November 2012

This morning I ventured to our local McDonald’s drive-thru window to pick-up breakfast for Nanook and me.  I love McDonald’s oatmeal.  I have tried to avoid oatmeal most of my life and I have been quite successful in that endeavor until I found oatmeal with raisins and apples at McDonalds, but I digress.  This is not a story about oatmeal; it’s a story about McDonald’s.  Here it is.

I hit the drive-thru window about 9:30 AM, ordered one oatmeal (of course), two sausage burritos, and two large decaf coffees with cream.  I join the car queue, crawl-up to window number one and pay for breakfast.  Then I slowly make my way to window number two to pick-up my order.  I am greeted by the window person who hands me the two cups of decaf in a cardboard caddie and informs me that my order isn’t ready and if I will pull into the “penalty box” (my term) and wait for my order.  This comes as no surprise as this is typical anytime I order oatmeal.  This also is a good thing, because I know they have to make every oatmeal fresh instead of dipping it out of a pot full of oatmeal that look like white lava bubbling ever so slowly on the stove.

The penalty box was occupied with two other cars awaiting their culinary delicacies, so I was relegated to the overflow penalty box which is located on an adjacent parking lot directly opposite of window number two.  I wait.  And I wait.  And I wait some more.  No delivery.  The car queue is totally void of vehicles.  Fortunately I am spotted by the person behind window number two.  The window slides open and he yells to me, “Are you waiting for an order sir?”

I yell back, “Yes, I’m waiting for my oatmeal and two burritos.”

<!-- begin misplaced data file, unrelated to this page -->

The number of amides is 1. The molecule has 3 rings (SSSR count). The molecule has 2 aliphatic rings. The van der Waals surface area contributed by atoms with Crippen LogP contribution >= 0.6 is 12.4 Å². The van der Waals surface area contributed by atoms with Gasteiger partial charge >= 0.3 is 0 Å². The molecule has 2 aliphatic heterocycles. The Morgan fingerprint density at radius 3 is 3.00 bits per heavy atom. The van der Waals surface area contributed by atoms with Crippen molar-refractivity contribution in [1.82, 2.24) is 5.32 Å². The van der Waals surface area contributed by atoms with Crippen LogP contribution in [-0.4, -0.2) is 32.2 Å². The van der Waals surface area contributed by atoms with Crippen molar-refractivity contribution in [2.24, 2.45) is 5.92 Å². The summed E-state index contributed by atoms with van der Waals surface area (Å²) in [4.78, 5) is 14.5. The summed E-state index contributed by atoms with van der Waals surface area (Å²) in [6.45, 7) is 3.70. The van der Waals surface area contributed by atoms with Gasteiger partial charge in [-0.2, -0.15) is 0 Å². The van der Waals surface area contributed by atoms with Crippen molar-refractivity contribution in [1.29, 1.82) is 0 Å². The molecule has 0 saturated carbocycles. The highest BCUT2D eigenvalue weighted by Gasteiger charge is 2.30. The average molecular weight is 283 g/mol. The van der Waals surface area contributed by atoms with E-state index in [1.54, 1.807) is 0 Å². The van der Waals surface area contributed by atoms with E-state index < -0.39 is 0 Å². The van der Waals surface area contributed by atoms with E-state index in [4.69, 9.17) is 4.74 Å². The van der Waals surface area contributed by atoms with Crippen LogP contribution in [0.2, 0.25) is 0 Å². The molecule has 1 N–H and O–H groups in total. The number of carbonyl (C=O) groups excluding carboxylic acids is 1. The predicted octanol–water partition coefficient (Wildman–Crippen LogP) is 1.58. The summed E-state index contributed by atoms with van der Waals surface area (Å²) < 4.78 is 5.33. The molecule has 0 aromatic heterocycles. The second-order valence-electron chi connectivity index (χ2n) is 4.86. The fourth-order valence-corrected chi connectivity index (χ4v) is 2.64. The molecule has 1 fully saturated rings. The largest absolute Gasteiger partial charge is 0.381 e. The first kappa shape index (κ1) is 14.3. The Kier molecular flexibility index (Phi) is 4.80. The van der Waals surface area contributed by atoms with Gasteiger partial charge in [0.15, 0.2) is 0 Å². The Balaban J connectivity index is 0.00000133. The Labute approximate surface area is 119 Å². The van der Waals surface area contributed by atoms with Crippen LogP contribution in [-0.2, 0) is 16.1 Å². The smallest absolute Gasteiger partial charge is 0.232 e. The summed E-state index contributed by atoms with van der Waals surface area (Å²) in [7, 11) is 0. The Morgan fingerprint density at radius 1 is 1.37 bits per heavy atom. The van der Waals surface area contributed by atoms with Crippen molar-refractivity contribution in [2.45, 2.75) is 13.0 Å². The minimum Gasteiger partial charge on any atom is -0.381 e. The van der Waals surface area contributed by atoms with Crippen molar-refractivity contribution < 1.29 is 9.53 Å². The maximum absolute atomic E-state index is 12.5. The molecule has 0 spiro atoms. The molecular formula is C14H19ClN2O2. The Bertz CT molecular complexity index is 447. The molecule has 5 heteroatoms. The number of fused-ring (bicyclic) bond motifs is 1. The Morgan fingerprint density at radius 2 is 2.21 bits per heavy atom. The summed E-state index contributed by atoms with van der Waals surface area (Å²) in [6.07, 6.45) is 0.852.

“Be right out sir.”

It was very obvious that they had screwed-up my order, or possibly gave my order to one of the two customers in the original penalty box (won’t they be surprised).  I wasn’t in a hurry, and it was a nice morning for late November, so I didn’t fret over it, I waited some more.  About three minutes later, a young lady in a McDonald’s uniform carrying a paper bag emerges through the door, and walks the twenty yards to my car window.  She hands me my breakfast bag in one and while apologizing profusely about the delay.  I accept her apology and with her other hand she hands me money that equals the amount of the oatmeal and burritos.  What a surprise!  She apologizes again about the screw-up and tells me it’s on McDonald’s dime.  I thank her once again.  I’m still in a semi-shocked state as I head for home.

I just want to give a shout-out to that particular McDonald’s for doing the right thing.  They made a mistake, they admitted the mistake, and they reimbursed me for their mistake.  That doesn’t happen often, at least to me it doesn’t.  Once again, congratulation McDonald’s – you did a good thing and treated the customer like a customer deserves to be treated.

Do you have a “treated right” story? We would love to read it and so would rChance readers.

Remember, It’s rChance to Live and Thrive, Every Day and in Every Way!

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I served in the Navy on a destroyer (USS Forrest Sherman – DD931) when no one was being shot at for which I am thankful. I also served in a time when military service was mandatory for all able-bodied men. In retrospect that compulsory military service helped shape what I became as a person.

I learned about working with people from many different backgrounds, black, white, brown, Asian, Jewish, Christian, east and west coasts, Deep South, Great Plains. We all worked for the common good.

I learned discipline and my place in the chain-of-command. My eyes were opened first-hand to the cultures of southern Europe, the middle-east, the horn of Africa, India, the Caribbean, and even maritime Canada. And best of all, friendships that have lasted for almost fifty years.

In exchange for my service through the GI Bill, I have been able to complete my education without incurring debt, buy a home without a down payment. All in all, it was a good deal. A little more than three years in exchange for the benefits I gained as a person– priceless.

Have you served or know a loved one that has? We would love to read it and so would rChance readers.

Remember, It’s rChance to Live and Thrive, Every Day and in Every Way!

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